On that $3.57 a day, I have been able, through
careful planning, to feed myself well — with enough left over to
prepare lunch four days a week for the five people on the staff of my
my entire diet since April has been grains and beans grown
certified-organic and a mix of organic and cheaper non-organic
So imagine my surprise to read that Rep. Tim Ryan (D-Ohio)
and Rep. Jim McGovern (D-Mass.), in attempting to live for one week on
a food budget of $21 as part of the "Food Stamp Challenge," decided
that they could not afford organic foods and fresh vegetables. Or that
McGovern, who lamented that he was forced to choose hamburger that was
high in fat, concluded that "it’s almost impossible to make healthy
choices on a food stamp diet."
For more than six weeks, my
diet each day has consisted of three meals made up of whole grains such
as rice, wheat, oats, barley or rye, with prices hovering at $1 a
pound; white beans at $1.39 a pound; or lentils at $1 a pound. I have
supplemented those staples with all kinds of vegetables, such as onions
at 99 cents a pound, Yukon Gold potatoes at 99 cents a pound, carrots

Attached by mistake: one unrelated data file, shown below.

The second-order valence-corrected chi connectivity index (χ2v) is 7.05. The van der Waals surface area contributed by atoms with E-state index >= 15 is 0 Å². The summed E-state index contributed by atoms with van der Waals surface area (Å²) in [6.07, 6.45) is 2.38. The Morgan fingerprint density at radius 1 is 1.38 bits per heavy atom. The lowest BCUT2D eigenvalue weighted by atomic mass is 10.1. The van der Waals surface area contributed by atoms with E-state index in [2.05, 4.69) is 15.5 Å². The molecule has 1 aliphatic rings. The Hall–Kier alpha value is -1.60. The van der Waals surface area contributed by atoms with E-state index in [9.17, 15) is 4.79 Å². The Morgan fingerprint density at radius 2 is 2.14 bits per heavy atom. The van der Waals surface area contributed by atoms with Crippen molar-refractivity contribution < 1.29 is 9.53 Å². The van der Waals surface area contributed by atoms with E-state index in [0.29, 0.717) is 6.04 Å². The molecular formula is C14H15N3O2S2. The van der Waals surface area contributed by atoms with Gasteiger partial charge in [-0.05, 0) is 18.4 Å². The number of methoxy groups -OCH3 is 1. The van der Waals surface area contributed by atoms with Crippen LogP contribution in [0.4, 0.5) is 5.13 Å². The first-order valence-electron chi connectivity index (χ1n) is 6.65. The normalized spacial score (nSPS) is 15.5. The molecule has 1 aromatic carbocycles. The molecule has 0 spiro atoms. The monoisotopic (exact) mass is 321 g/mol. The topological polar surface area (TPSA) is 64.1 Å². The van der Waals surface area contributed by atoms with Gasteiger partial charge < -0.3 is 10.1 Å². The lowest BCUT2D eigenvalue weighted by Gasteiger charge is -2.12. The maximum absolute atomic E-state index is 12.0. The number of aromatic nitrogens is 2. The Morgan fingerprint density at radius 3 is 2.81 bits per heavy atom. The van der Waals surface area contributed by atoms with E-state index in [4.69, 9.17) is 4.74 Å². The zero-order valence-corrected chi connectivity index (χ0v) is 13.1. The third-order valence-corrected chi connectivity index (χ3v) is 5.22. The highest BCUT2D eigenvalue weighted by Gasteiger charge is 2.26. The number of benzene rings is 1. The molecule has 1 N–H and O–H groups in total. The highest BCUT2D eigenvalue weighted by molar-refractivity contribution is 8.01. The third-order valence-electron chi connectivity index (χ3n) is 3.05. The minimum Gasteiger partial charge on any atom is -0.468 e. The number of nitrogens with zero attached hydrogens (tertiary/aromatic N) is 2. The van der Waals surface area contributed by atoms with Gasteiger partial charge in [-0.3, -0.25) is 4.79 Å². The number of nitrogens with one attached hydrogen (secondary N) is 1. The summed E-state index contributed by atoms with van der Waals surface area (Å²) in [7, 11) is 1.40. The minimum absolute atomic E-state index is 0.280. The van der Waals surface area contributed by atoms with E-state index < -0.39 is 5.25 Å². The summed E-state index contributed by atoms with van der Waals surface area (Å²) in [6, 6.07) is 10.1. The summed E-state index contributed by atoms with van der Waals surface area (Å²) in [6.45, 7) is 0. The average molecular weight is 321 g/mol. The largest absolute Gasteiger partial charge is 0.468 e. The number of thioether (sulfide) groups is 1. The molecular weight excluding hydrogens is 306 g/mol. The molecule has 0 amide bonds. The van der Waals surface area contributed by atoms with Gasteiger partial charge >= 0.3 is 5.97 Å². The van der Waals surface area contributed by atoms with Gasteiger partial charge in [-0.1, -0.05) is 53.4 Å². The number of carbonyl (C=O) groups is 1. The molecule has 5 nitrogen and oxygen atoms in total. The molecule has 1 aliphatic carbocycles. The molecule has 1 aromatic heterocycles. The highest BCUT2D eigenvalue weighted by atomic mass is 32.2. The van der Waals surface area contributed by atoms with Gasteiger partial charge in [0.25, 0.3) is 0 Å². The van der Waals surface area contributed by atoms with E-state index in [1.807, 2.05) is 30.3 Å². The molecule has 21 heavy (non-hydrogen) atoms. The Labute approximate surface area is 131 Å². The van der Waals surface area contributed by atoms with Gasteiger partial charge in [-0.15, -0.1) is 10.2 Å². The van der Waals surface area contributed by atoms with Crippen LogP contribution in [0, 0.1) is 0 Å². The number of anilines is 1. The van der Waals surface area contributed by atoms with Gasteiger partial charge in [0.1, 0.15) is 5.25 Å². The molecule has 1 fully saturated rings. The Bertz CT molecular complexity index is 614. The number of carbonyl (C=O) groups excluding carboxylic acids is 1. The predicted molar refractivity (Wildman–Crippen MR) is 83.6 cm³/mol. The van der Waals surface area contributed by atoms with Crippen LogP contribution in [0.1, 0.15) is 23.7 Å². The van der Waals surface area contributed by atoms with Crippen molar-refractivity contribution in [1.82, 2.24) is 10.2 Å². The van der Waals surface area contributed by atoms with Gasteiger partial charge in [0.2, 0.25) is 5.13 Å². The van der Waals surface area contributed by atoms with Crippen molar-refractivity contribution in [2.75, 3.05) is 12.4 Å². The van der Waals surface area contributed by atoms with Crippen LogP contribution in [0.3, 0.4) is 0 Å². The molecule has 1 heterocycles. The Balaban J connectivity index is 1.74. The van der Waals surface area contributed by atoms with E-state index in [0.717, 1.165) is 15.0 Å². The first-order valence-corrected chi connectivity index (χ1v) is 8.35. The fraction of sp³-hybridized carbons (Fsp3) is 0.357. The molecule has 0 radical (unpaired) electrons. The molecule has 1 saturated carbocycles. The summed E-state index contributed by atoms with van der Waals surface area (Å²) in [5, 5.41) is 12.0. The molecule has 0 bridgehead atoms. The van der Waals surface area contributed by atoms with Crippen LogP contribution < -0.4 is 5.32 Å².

at $1.29 a pound, parsnips at $2.59 a pound and turnips at $1.99 a
pound. I have also added a small amount of walnuts daily for protein,
at $7.89 a pound.
Keep in mind, the above prices are for completely organic produce;
the cost seems to drop 30 to 50 percent if one moves to supermarket
prices and nonorganic vegetables.
Believe me, I know this is a very simple diet compared with what we
are used to in our affluence. What I am learning from this experience
is that one can enjoy eating, as well as work upwards of a 40-hour
week, just fine on this meager amount of money.
I must share one caveat and one more piece of information. The
caveat is that this budget does not account for the spices and fresh
herbs I consume (which, to be honest, are what has made the monotony
endurable). But guideline No. 3 of the Food Stamp Challenge
registration form states that the cost of spices and herbs is not to be
counted. The piece of information is that, like Ryan (6-foot-3 and 215
pounds), I’m a big guy (6-6, 240).
Let it be said that I completely agree with McGovern that "it’s
immoral that in the U.S., the richest country in the world, people are
hungry." However, with all due respect to these elected officials, I
would vigorously challenge the nutritional wisdom and fiscal prudence
of their shopping lists.
Tom Wolfe, College Park, Maryland, Tom@Smileherb.com